5. It is not necessary to refer to the other sub-clauses which run from (ii) to (xxi), and the proviso and sub-sections following. It may only be noticed that the property held by an assessee as a trustee of a private trust is not directed to be excluded (and would have to be included) for the purposes of computing the net wealth of the individual assessee. Sections 14 to 18 relate to the procedure for assessment and matters like return to be made for assessment, as also in respect of wealth escaping assessment and penalty for concealment. We will presently refer to the relevant part of section 19. Sub-section (i) of section 21 provides for assessment in respect of the assets held by individual assessees in the capacity of court of wards, administrator-general, official trustee, receiver or manager appointed under orders of a court to manage property on behalf of another and also properties held by individual assessees as trustees appointed under a trust declared by a duly executed instrument in writing, whether testamentary or otherwise. The substance of the provisions in sub-section (1) of section 21 is that where property is held for the benefit of another person, the tax in respect of such property and wealth has to be levied in the manner mentioned in the section. The relevant part of section 19 runs as follows :

'19. Tax of deceased person payable by legal representative. - (1) where a person dies, his executor, administrator or other legal representative shall be liable to pay out of the estate of the deceased person, to the extent to which the estate is capable of meeting the charge, the wealth-tax assessee as payable by such person, or any sum, which would have been payable by him under this Act if he had not died.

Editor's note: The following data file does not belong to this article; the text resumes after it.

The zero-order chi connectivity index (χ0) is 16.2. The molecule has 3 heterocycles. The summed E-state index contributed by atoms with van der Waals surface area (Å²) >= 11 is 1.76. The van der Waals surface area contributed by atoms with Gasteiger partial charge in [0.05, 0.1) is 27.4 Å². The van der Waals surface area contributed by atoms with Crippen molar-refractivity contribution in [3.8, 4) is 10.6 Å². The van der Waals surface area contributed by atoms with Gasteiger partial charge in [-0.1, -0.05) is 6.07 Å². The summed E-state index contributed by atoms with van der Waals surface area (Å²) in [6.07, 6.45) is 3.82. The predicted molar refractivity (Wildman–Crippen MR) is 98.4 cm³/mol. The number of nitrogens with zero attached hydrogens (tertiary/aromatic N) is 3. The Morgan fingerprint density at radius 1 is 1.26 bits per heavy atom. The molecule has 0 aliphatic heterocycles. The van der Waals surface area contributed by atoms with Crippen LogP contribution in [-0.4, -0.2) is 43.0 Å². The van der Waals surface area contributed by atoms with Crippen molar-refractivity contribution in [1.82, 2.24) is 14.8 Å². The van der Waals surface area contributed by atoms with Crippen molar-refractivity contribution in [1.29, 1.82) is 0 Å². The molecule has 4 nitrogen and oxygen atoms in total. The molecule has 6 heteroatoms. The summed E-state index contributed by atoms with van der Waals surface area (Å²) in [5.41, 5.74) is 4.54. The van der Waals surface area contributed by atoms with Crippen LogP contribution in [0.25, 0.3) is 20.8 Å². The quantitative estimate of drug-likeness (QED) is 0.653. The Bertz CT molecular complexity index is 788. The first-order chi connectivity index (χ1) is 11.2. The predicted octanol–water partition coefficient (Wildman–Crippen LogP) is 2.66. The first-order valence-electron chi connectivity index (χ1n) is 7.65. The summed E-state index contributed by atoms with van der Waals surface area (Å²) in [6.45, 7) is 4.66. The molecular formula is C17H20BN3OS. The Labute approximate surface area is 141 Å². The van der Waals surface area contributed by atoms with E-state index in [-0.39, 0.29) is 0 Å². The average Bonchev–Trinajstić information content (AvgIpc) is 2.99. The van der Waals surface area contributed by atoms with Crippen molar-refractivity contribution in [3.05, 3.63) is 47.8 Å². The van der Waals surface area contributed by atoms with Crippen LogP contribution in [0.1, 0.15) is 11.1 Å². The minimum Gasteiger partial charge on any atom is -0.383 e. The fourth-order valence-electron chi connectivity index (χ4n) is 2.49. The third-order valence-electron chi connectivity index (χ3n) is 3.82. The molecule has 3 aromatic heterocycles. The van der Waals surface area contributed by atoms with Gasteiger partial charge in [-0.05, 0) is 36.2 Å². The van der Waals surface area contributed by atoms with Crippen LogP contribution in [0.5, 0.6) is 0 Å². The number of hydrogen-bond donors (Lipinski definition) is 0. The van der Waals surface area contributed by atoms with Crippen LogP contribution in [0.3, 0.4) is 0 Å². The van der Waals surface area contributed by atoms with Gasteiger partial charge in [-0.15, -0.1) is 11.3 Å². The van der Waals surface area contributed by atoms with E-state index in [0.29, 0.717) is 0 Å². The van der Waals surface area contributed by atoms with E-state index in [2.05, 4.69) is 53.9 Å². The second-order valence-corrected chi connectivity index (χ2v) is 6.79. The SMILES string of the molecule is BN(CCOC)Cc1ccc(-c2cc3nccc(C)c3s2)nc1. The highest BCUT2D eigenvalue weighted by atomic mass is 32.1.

(2) Where a person dies without having furnished a return under the provisions of section 14 or after having furnished a return which the wealth-tax Officer has reason to believe to be incorrect or incomplete, the Wealth-tax Officer may make an assessment of the net wealth of such person and determine the Wealth-tax payable by the person on the basis of such assessment, and for this purpose, may, by the issue of the appropriate notice which would have had to be served upon the deceased person if he had survived, require from the executor, administrator or other legal representative of the deceased person any accounts, documents or other evidence which might under the provisions of section 16 have been required from the deceased person.'

6. It appears to us that on a true construction of the provisions of section 3 read with the definitions of the various phrases which we have referred to above and also read with the provisions in section 4 and 5 relating to ascertainment and computation of net wealth for the purposes of wealth-tax it is clear that the assessee who is an individual is taxed in respect of wealth of his ownership. There is no direct provision in these sections for taxing a deceased individual with wealth-tax. There is no direct provision in respect of assessing wealth-tax on the estate left by a deceased individual except to the extent as provided in section 19. There is no dispute between the parties that in this case the question relates to an assessee who is an individual. The impugned assessment order and the impugned notice of demand have been issued on the footing that wealth-tax can be charged and recovered in respect of the wealth of a deceased individual assessee. It is clear that the assessment, if it is not made and authorised by the provisions in section 19, would have to be found to be without any authority of law and jurisdiction. The net wealth that is mentioned in sections 4 and 5 has reference to the net wealth of an individual. The assets referred to in these sections obviously and patently must be of the ownership of the individual assessee. There is nothing in sections 3, 4 and 5 being sections relating to charging provisions and provisions for computation of assets, to show that wealth which is not of the ownership of the individual assessee can be considered to be net wealth for the purpose of assessing wealth-tax. It is for this reason that, on behalf of the respondents, reliance has been placed on the provisions of section 19 in support of their contention that this section entitles the revenue to charge wealth-tax even against executors, administrators or legal representatives of a deceased individual assessee.